back to article Youth crime falls as kids stay inside to play Grand Theft Auto instead of going out to steal cars

Crime rates in the Australian State of New South Wales have dropped markedly in recent years and researchers think technology might be a big reason why. So says an Australian Institute of Criminology study (PDF) titled “Where have all the young offenders gone? Examining changes in offending between two New South Wales (NSW) …

Alert

Bahhh!

"Comparisons between two cohorts [one of people born in 1984 and another born in 1994]"

This means that people born in 1997 are now 21. This makes me feel well old.

The findings may be right of course. I walk or drive around now and I see far less late teens/20 somethings wandering the streets at night than what was when I was a late teen/20 something.

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Paris Hilton

Who commissioned the study?

As this appeared only as the last possibility: "The authors also note numerous schemes to work with at-risk youth may have worked.", I assume it was not by the supports of said schemes.

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So all those claims that violent video games train people to be bad are complete rubbish, it's the opposite. Kids these days are too busy slaughtering orks to bother with mugging people, but leaves them time to troll.

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But when the apocalypse comes how will Australian youth gain the skills to drive armoured V8s across the outback in pursuit of oil and/or Mel Gibson ?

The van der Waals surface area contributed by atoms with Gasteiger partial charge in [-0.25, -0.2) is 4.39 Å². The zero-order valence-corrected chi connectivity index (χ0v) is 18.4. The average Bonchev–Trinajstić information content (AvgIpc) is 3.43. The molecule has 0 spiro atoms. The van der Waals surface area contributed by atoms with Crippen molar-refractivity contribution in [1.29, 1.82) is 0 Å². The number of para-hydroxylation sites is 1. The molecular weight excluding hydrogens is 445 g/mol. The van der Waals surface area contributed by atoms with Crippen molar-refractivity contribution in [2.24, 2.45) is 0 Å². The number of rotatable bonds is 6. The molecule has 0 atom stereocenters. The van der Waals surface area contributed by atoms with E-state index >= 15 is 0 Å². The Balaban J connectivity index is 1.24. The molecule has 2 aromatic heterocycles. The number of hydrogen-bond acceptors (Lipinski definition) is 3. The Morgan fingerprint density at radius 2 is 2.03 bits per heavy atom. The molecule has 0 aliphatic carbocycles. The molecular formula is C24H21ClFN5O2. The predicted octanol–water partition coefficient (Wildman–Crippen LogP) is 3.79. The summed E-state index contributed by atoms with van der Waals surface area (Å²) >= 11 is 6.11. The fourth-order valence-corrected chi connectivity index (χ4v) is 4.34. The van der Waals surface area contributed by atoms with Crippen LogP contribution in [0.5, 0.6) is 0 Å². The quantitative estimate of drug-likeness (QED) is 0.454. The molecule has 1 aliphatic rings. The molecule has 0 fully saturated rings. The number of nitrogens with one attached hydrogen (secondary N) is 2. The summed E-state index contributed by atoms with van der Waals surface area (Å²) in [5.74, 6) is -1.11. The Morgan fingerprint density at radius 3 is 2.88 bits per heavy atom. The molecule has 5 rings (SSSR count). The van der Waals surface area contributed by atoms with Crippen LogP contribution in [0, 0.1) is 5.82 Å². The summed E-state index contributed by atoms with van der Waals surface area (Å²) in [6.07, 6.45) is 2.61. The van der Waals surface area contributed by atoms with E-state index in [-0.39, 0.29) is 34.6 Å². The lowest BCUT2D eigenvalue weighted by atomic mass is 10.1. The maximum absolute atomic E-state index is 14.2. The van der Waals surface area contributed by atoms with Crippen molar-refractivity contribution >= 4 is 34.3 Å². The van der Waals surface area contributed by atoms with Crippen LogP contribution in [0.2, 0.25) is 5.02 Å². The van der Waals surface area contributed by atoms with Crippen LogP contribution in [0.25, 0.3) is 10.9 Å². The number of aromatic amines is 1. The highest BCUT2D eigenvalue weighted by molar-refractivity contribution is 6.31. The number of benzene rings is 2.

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"But when the apocalypse comes how will Australian youth gain the skills to drive armoured V8s across the outback in pursuit of oil and/or Mel Gibson ?"

We need a Grand Theft Auto Outback edition.

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Anonymous Coward

how will Australian youth gain the skills to drive armoured V8s across the outback in pursuit of oil and/or Mel Gibson?

They won't. They'll be too busy trying to enter the cheat codes for tanks, all weapons and unlimited ammos when the apocalypse comes.

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So basically ...

... the lazy little shits are too busy sitting on their arses playing with TehIntraWebTubes to get into physical world trouble? Sadly, it means they are also not out in the RealWorld learning how to be human ...

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Re: So basically ...

Wow, I've never wanted to reply to a post with ODFO quite this strongly before. Lucky for you, I recognise this for the joke that it is.

Anyway, RealWorld sucks. The mechanics are terribly defined and nobody really knows the rules. Graphics are pretty good, if you're into that sort of thing.

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Re: So basically ...

The resolution may be good but on most levels the design is dull and uninspiring and the special effects are just pathetic.

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Re: So basically ...

The resolution may be good but on most levels the design is dull and uninspiring and the special effects are just pathetic.

Worse than that, most of the characters you encounter are so banal and repetitive they get very low marks on a Turing Test and are best avoided.

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Re: RL

it has been thoroughly tested though and all the glitches that you could use to fill your bank account quickly have been patched.